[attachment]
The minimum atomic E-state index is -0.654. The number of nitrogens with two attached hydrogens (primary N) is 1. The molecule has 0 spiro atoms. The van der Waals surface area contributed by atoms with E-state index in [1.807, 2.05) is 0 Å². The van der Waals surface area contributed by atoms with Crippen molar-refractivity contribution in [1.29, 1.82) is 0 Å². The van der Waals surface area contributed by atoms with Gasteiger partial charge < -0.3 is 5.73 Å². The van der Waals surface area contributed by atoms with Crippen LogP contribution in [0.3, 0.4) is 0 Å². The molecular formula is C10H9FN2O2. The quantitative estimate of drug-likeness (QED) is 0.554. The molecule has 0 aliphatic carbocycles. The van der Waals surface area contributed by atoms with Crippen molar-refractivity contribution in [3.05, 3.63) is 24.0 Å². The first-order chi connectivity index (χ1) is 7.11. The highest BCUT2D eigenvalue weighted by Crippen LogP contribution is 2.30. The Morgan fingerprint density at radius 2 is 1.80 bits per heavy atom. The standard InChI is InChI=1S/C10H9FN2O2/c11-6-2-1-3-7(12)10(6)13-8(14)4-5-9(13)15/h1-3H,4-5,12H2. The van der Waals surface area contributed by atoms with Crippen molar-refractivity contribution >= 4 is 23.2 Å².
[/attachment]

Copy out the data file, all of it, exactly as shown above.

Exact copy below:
The minimum atomic E-state index is -0.654. The number of nitrogens with two attached hydrogens (primary N) is 1. The molecule has 0 spiro atoms. The van der Waals surface area contributed by atoms with E-state index in [1.807, 2.05) is 0 Å². The van der Waals surface area contributed by atoms with Crippen molar-refractivity contribution in [1.29, 1.82) is 0 Å². The van der Waals surface area contributed by atoms with Gasteiger partial charge < -0.3 is 5.73 Å². The van der Waals surface area contributed by atoms with Crippen LogP contribution in [0.3, 0.4) is 0 Å². The molecular formula is C10H9FN2O2. The quantitative estimate of drug-likeness (QED) is 0.554. The molecule has 0 aliphatic carbocycles. The van der Waals surface area contributed by atoms with Crippen molar-refractivity contribution in [3.05, 3.63) is 24.0 Å². The first-order chi connectivity index (χ1) is 7.11. The highest BCUT2D eigenvalue weighted by Crippen LogP contribution is 2.30. The Morgan fingerprint density at radius 2 is 1.80 bits per heavy atom. The standard InChI is InChI=1S/C10H9FN2O2/c11-6-2-1-3-7(12)10(6)13-8(14)4-5-9(13)15/h1-3H,4-5,12H2. The van der Waals surface area contributed by atoms with Crippen molar-refractivity contribution >= 4 is 23.2 Å².